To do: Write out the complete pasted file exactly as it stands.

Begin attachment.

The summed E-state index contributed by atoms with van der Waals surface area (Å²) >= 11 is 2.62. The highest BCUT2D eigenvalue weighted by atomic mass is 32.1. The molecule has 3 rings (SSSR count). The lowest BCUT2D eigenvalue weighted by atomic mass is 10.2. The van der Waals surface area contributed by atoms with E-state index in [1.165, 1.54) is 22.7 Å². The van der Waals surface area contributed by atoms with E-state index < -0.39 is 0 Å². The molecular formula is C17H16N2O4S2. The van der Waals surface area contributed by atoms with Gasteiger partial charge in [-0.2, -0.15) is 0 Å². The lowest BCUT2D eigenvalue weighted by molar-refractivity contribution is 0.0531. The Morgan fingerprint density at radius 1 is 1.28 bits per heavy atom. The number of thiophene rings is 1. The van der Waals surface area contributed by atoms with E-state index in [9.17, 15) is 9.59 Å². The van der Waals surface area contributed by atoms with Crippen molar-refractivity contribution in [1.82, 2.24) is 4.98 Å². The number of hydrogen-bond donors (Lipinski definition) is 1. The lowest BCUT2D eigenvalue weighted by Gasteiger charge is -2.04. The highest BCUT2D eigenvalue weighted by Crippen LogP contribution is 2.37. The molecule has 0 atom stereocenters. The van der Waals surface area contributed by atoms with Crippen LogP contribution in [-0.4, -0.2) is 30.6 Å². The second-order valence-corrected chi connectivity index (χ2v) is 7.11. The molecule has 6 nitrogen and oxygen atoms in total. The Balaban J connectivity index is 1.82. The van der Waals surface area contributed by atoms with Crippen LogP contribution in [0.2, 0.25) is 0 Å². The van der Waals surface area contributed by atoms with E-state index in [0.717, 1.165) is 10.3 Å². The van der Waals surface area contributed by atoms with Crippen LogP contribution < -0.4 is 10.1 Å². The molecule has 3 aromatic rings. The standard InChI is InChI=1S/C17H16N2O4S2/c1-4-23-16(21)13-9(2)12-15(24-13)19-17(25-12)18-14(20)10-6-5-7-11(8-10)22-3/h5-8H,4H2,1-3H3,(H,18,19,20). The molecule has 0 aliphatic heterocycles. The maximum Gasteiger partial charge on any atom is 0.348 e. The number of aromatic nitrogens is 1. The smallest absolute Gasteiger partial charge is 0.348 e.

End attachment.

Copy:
The summed E-state index contributed by atoms with van der Waals surface area (Å²) >= 11 is 2.62. The highest BCUT2D eigenvalue weighted by atomic mass is 32.1. The molecule has 3 rings (SSSR count). The lowest BCUT2D eigenvalue weighted by atomic mass is 10.2. The van der Waals surface area contributed by atoms with E-state index in [1.165, 1.54) is 22.7 Å². The van der Waals surface area contributed by atoms with E-state index < -0.39 is 0 Å². The molecular formula is C17H16N2O4S2. The van der Waals surface area contributed by atoms with Gasteiger partial charge in [-0.2, -0.15) is 0 Å². The lowest BCUT2D eigenvalue weighted by molar-refractivity contribution is 0.0531. The Morgan fingerprint density at radius 1 is 1.28 bits per heavy atom. The number of thiophene rings is 1. The van der Waals surface area contributed by atoms with E-state index in [9.17, 15) is 9.59 Å². The van der Waals surface area contributed by atoms with Crippen molar-refractivity contribution in [1.82, 2.24) is 4.98 Å². The number of hydrogen-bond donors (Lipinski definition) is 1. The lowest BCUT2D eigenvalue weighted by Gasteiger charge is -2.04. The highest BCUT2D eigenvalue weighted by Crippen LogP contribution is 2.37. The molecule has 0 atom stereocenters. The van der Waals surface area contributed by atoms with Crippen LogP contribution in [-0.4, -0.2) is 30.6 Å². The second-order valence-corrected chi connectivity index (χ2v) is 7.11. The molecule has 6 nitrogen and oxygen atoms in total. The Balaban J connectivity index is 1.82. The van der Waals surface area contributed by atoms with Crippen LogP contribution in [0.2, 0.25) is 0 Å². The van der Waals surface area contributed by atoms with E-state index in [0.717, 1.165) is 10.3 Å². The van der Waals surface area contributed by atoms with Crippen LogP contribution < -0.4 is 10.1 Å². The molecule has 3 aromatic rings. The standard InChI is InChI=1S/C17H16N2O4S2/c1-4-23-16(21)13-9(2)12-15(24-13)19-17(25-12)18-14(20)10-6-5-7-11(8-10)22-3/h5-8H,4H2,1-3H3,(H,18,19,20). The molecule has 0 aliphatic heterocycles. The maximum Gasteiger partial charge on any atom is 0.348 e. The number of aromatic nitrogens is 1. The smallest absolute Gasteiger partial charge is 0.348 e.